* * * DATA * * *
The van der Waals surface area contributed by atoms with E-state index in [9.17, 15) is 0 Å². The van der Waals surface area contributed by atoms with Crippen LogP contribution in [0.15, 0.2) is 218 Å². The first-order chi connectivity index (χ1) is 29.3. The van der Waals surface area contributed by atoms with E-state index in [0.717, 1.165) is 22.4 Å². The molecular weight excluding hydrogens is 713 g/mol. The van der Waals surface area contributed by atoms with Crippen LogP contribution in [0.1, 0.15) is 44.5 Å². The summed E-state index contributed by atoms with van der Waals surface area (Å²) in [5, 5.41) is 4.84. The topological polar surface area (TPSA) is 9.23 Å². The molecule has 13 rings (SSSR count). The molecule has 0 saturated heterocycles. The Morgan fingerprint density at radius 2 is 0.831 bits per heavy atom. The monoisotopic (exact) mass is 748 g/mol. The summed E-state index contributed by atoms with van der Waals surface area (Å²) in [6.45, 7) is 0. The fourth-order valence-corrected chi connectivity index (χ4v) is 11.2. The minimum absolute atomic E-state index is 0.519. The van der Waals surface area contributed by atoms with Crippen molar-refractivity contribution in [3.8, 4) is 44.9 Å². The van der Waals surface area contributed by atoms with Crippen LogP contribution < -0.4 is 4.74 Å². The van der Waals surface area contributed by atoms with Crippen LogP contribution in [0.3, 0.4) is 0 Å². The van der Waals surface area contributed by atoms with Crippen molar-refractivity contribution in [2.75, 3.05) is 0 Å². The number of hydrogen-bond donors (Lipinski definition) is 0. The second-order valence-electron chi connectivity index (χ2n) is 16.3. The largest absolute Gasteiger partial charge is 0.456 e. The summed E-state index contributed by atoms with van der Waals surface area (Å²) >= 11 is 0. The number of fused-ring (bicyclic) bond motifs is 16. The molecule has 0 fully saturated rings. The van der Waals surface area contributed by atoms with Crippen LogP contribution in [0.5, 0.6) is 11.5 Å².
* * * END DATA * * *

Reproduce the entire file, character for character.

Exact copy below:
The van der Waals surface area contributed by atoms with E-state index in [9.17, 15) is 0 Å². The van der Waals surface area contributed by atoms with Crippen LogP contribution in [0.15, 0.2) is 218 Å². The first-order chi connectivity index (χ1) is 29.3. The van der Waals surface area contributed by atoms with E-state index in [0.717, 1.165) is 22.4 Å². The molecular weight excluding hydrogens is 713 g/mol. The van der Waals surface area contributed by atoms with Crippen LogP contribution in [0.1, 0.15) is 44.5 Å². The summed E-state index contributed by atoms with van der Waals surface area (Å²) in [5, 5.41) is 4.84. The topological polar surface area (TPSA) is 9.23 Å². The molecule has 13 rings (SSSR count). The molecule has 0 saturated heterocycles. The Morgan fingerprint density at radius 2 is 0.831 bits per heavy atom. The monoisotopic (exact) mass is 748 g/mol. The summed E-state index contributed by atoms with van der Waals surface area (Å²) in [6.45, 7) is 0. The fourth-order valence-corrected chi connectivity index (χ4v) is 11.2. The minimum absolute atomic E-state index is 0.519. The van der Waals surface area contributed by atoms with Crippen molar-refractivity contribution in [3.8, 4) is 44.9 Å². The van der Waals surface area contributed by atoms with Crippen LogP contribution < -0.4 is 4.74 Å². The van der Waals surface area contributed by atoms with Crippen LogP contribution in [0.3, 0.4) is 0 Å². The van der Waals surface area contributed by atoms with Crippen molar-refractivity contribution in [2.75, 3.05) is 0 Å². The number of hydrogen-bond donors (Lipinski definition) is 0. The second-order valence-electron chi connectivity index (χ2n) is 16.3. The largest absolute Gasteiger partial charge is 0.456 e. The summed E-state index contributed by atoms with van der Waals surface area (Å²) >= 11 is 0. The number of fused-ring (bicyclic) bond motifs is 16. The molecule has 0 fully saturated rings. The van der Waals surface area contributed by atoms with Crippen LogP contribution in [0.5, 0.6) is 11.5 Å².